Optionally, the teacher can distribute the set of prepared argumentative claims for this debatable issue.
Some teachers will have incorporated these claims in their instruction and discussion of the chapter clusters already, so they won’t need to distribute the form separately at this point in the project. The teacher also has the option of using one of the prepared argumentative claims from each position to model at this point the construction of a full argument, with evidence and reasoning, as well as a counter-argument to each of these arguments, and refutation of the counter-arguments. If students are still relatively unsure what of the expectations attending each of these argumentation components, modeling at this point is strongly recommended.
Sample claims include:
Affirmative: Cece wouldn’t exchange her deafness for normal hearing
Cece defines her deafness not as a disability but rather as a “special ability,” similar to what superheroes have.
The novel ends happily, with Cece going on a date with the boy she likes and becoming popular with classmates.
Negative: Cece would still exchange her deafness for normal hearing
After she becomes deaf, Cece is repeatedly isolated and marginalized from the “mainstream” of her peers.
Cece’s failed friendship with Ginny proves that deafness harms her personal relationships.
Completing the Argument Writing Response Form
Students should be given 40 minutes to build their two arguments on the AWRA Form. The teacher can circulate to monitor student progress, answer questions, and offer suggestions.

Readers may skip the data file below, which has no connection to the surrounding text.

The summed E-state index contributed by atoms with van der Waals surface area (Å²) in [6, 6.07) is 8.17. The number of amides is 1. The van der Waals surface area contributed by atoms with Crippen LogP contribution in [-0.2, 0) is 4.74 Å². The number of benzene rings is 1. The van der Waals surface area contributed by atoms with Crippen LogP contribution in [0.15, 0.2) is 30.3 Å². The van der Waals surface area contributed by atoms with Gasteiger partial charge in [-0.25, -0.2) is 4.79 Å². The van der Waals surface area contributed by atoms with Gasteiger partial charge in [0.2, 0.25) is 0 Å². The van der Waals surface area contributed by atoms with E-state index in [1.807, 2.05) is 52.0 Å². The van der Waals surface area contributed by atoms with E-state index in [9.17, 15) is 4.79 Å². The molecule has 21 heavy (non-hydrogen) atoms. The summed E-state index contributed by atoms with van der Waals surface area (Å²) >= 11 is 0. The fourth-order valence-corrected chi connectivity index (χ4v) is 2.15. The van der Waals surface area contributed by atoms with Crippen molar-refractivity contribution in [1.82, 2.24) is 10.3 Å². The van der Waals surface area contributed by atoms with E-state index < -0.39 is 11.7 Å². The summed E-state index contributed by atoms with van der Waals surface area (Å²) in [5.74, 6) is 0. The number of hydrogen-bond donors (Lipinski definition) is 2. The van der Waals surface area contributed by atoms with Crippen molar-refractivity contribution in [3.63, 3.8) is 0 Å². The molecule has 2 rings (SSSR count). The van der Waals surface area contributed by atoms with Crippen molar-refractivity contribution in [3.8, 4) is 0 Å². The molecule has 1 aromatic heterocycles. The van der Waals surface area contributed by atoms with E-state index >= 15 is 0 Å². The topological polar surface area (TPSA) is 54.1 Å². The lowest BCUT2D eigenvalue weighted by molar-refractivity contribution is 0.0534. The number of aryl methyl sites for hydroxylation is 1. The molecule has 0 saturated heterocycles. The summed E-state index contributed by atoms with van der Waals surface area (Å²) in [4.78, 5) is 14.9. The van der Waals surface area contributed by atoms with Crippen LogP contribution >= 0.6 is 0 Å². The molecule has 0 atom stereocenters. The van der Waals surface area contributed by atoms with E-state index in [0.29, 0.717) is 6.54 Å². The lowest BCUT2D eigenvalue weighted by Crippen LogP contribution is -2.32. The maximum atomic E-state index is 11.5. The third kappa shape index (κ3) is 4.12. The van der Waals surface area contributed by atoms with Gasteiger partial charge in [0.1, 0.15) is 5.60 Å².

Students should then give their AWRA Form with their two arguments to their pair-partners. Their pair-partner should write their name on the student’s form on the first page (next to “pair-partner”), and they should then read the two arguments and create 1 – 2 counter-arguments to each argument on the form. Counter-arguments can consist either of a critique of flaws in the evidence and reasoning of the argument – identification of a misalignment between the evidence and the claim, insufficiency of evidence, or reasoning that wrongly interprets the text – or of a new argument that contradicts the argument being countered. Typically the latter type of counter-argument is called an “independent counter-argument,” and it should include backing of its own (evidence and/or reasoning).
When the period for counter-argument creation is over, pair-partners should return the AWRA Form to the original student, who should then refute the counter-arguments written into the form by their pair-partner. Refutation should not merely be a statement of the argument. That isn’t really refutation, it’s repetition. Rather, refutation should address the substance of the counter-argument, and through analytic thinking and reference to evidence explain why the original argument is stronger and still stands.
Completion, Collection, and Assessment
The teacher should collect the Argument Writing Response Forms from each student. It is recommended that they are assessed using an ACE assessment rubric and form with three components: argumentative claims, evidence/reasoning, and refutation.
The Argument Writing Response Activity is cross-applicable to virtually any literacy unit. It is an argument-based strategy that foregrounds written argument, critique, and refutation. It can be scaffolded up or down by, for instance, supplying an evidence set from the text(s) or limiting (or eliminating) the use of prepared argumentative claims. And it organizes instructional content around the focus provided by the unit’s debatable issue. So it’s resource with high rigor, standards orientation, durability, and adaptability.